It was a moonless night in October 2018, in the Dhenkanal district of Odisha, when elephant conservation in India experienced its darkest hour. A herd of thirteen elephants after raiding a paddy field at night were proceeding unsuspectingly towards the forest but disaster awaited them in the dark in the form of a sagging 11 KV power line. On first impact three of them fell instantly and died on the spot while four others struggled for life briefly, writhing in pain before collapsing pitifully in a ditch by the side of the road. The fact that this happened in an identified elephant movement corridor makes this incident even more unpardonable. One would have hoped that this soul scorching incident would have prompted some concrete steps by the authorities, but alas elephants continue to die from this man-made pandemic of electrocution and the number is rising every month.
The Asian Elephant is our national heritage animal and is an inseparable part of our history, culture and religion. Elephants have a key ecological role, they act as seed dispersers over long distances , help in creating clearings in the forests and reviving water bodies, essentially they are our biggest allies in the fight against climate change. Asian Elephants are classified as an endangered species because their populations have crashed over the last century due to indiscriminate destruction of forests and poaching. India holds the largest wild Asian Elephant population in the world. Their population was estimated to be around thirty thousand in 2012 which came down to 27,670 in the 2017 Census. In Africa and rest of Asia, the cause for maximum elephant deaths is poaching for their ivory tusks which carry immense value in the black market, however in India a silent killer is emerging which does not attract the same national attention as poaching.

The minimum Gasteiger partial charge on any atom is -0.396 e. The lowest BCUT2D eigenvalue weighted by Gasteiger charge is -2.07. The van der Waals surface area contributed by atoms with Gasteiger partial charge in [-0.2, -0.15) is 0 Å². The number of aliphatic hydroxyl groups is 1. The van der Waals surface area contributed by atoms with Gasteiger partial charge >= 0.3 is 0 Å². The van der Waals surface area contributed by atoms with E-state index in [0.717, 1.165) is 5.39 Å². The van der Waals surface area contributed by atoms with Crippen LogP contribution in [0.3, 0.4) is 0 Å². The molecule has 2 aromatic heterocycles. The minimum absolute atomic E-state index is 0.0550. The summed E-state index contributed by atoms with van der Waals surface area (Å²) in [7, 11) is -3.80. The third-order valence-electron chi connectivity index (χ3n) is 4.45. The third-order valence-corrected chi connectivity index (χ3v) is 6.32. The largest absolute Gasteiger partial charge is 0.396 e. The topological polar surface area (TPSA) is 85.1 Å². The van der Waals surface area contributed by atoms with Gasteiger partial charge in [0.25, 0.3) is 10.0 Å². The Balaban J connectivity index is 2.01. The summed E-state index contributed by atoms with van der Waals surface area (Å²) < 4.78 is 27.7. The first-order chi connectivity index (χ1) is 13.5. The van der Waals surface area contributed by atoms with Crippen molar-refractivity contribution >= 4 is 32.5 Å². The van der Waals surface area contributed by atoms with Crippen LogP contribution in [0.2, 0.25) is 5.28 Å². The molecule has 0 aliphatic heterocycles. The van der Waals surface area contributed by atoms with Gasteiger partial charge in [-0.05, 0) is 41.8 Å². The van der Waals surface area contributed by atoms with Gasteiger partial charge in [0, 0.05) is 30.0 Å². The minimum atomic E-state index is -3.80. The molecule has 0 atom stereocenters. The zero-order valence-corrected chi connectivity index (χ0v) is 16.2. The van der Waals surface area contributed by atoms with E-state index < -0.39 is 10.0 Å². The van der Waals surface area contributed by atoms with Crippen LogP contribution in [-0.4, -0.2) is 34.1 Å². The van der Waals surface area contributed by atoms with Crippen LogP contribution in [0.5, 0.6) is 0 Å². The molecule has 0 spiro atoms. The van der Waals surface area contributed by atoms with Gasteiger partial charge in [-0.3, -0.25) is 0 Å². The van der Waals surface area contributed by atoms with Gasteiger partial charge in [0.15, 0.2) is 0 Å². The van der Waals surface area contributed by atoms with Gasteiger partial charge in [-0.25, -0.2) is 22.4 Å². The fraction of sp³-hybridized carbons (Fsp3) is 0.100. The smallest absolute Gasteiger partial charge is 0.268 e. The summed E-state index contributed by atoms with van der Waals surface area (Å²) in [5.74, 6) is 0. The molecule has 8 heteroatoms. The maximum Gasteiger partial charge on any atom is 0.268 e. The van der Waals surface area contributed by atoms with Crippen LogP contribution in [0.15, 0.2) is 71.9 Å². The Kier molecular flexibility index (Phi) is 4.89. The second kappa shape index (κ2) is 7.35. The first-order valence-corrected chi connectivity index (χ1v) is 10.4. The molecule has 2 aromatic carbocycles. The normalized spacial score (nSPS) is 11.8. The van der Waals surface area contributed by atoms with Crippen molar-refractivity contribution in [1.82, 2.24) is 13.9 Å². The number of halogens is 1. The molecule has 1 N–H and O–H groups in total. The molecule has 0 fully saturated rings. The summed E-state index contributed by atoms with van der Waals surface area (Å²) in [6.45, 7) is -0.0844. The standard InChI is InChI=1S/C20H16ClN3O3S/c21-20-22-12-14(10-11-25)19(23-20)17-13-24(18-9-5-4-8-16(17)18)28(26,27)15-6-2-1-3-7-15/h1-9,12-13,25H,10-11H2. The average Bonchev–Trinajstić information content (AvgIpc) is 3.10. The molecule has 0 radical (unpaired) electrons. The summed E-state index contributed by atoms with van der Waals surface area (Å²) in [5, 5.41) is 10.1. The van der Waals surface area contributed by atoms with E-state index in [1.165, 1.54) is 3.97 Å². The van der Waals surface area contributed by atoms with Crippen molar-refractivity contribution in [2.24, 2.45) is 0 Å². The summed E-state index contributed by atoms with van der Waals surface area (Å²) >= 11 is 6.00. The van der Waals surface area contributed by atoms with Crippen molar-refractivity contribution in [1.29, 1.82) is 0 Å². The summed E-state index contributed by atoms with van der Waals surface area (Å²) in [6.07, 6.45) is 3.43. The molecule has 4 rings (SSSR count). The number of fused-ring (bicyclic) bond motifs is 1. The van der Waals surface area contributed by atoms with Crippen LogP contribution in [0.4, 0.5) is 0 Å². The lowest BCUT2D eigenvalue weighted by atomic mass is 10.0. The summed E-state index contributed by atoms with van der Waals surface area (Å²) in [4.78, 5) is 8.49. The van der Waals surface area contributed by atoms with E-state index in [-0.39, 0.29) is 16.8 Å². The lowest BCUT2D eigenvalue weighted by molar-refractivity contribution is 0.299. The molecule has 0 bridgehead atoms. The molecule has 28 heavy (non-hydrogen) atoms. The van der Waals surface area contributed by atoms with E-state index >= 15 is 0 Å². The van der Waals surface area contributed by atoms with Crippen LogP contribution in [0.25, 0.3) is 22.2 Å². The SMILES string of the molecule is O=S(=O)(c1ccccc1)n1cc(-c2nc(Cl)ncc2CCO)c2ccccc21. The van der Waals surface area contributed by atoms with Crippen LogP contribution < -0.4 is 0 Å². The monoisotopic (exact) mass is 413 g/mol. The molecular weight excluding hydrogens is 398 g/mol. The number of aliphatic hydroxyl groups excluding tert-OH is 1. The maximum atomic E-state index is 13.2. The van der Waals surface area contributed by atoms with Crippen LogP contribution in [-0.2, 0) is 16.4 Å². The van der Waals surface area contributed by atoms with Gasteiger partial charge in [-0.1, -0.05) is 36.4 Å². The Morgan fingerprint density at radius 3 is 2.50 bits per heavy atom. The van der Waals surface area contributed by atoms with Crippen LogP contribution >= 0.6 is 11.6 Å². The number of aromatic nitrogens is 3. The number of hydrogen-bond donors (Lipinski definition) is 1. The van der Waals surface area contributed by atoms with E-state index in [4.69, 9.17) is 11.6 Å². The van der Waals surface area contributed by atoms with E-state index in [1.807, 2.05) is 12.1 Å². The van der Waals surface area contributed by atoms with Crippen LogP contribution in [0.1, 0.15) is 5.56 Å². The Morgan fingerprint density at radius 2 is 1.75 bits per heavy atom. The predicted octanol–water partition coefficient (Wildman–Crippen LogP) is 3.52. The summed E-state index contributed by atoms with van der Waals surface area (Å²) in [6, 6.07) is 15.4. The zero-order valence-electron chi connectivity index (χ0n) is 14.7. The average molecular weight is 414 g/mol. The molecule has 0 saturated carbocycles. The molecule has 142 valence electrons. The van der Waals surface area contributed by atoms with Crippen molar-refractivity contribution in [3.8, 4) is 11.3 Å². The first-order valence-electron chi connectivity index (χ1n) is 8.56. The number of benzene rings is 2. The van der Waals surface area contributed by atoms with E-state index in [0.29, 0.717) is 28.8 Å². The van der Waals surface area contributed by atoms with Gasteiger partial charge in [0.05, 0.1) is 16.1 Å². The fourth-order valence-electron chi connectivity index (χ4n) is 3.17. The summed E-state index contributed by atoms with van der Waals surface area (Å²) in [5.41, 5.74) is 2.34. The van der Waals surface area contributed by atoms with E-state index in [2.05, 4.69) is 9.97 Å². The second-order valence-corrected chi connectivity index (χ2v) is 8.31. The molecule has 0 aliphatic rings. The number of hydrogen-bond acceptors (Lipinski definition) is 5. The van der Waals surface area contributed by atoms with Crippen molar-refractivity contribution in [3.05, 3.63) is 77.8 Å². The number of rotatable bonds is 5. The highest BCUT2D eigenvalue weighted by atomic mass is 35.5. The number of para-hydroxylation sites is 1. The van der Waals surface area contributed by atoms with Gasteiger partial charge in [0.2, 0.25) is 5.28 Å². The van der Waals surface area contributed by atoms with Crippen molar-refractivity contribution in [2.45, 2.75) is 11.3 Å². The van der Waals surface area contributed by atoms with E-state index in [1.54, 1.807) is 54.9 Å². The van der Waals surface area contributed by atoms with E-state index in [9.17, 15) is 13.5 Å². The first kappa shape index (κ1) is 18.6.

It is estimated that India loses nearly fifty elephants from electrocution every year as 461 deaths have been documented in India between 2009 to 2017. Even this number is rising every year as in the last three years we have been losing an elephant nearly every third day. In the first three months of 2021 itself, India has lost 83 wild elephants and majority of them due to electrocution. Several areas like Odisha, North Bengal, Chhattisgarh and Southern Karnataka have become hotspots for such deaths. In July 2021 alone, seven magnificent elephants in the prime of their lives have been electrocuted from the two hotspots of Odisha and Kodagu district of Karnataka. The Elephant is a long lived mammal in nature with most of them living upto fifty years of age if given the right habitat and conservation. It is criminal to cut short their lives and their ecological role with a smoking 11 KV fuse.